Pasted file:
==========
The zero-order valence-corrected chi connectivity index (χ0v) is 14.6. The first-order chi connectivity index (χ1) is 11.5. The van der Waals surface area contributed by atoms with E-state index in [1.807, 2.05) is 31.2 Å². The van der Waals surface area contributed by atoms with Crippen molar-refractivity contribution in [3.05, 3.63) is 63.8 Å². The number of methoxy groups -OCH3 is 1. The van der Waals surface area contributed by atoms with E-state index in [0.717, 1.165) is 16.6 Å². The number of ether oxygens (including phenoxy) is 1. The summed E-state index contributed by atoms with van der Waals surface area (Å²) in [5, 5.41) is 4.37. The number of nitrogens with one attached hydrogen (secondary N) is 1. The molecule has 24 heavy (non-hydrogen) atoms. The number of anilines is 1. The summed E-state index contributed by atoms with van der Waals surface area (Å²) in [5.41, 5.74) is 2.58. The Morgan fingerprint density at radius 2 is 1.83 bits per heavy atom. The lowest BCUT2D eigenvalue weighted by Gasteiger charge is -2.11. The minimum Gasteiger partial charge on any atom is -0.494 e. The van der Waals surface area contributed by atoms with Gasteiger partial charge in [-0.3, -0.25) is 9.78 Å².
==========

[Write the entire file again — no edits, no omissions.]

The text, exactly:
The zero-order valence-corrected chi connectivity index (χ0v) is 14.6. The first-order chi connectivity index (χ1) is 11.5. The van der Waals surface area contributed by atoms with E-state index in [1.807, 2.05) is 31.2 Å². The van der Waals surface area contributed by atoms with Crippen molar-refractivity contribution in [3.05, 3.63) is 63.8 Å². The number of methoxy groups -OCH3 is 1. The van der Waals surface area contributed by atoms with E-state index in [0.717, 1.165) is 16.6 Å². The number of ether oxygens (including phenoxy) is 1. The summed E-state index contributed by atoms with van der Waals surface area (Å²) in [5, 5.41) is 4.37. The number of nitrogens with one attached hydrogen (secondary N) is 1. The molecule has 24 heavy (non-hydrogen) atoms. The number of anilines is 1. The summed E-state index contributed by atoms with van der Waals surface area (Å²) in [5.41, 5.74) is 2.58. The Morgan fingerprint density at radius 2 is 1.83 bits per heavy atom. The lowest BCUT2D eigenvalue weighted by Gasteiger charge is -2.11. The minimum Gasteiger partial charge on any atom is -0.494 e. The van der Waals surface area contributed by atoms with Gasteiger partial charge in [-0.3, -0.25) is 9.78 Å².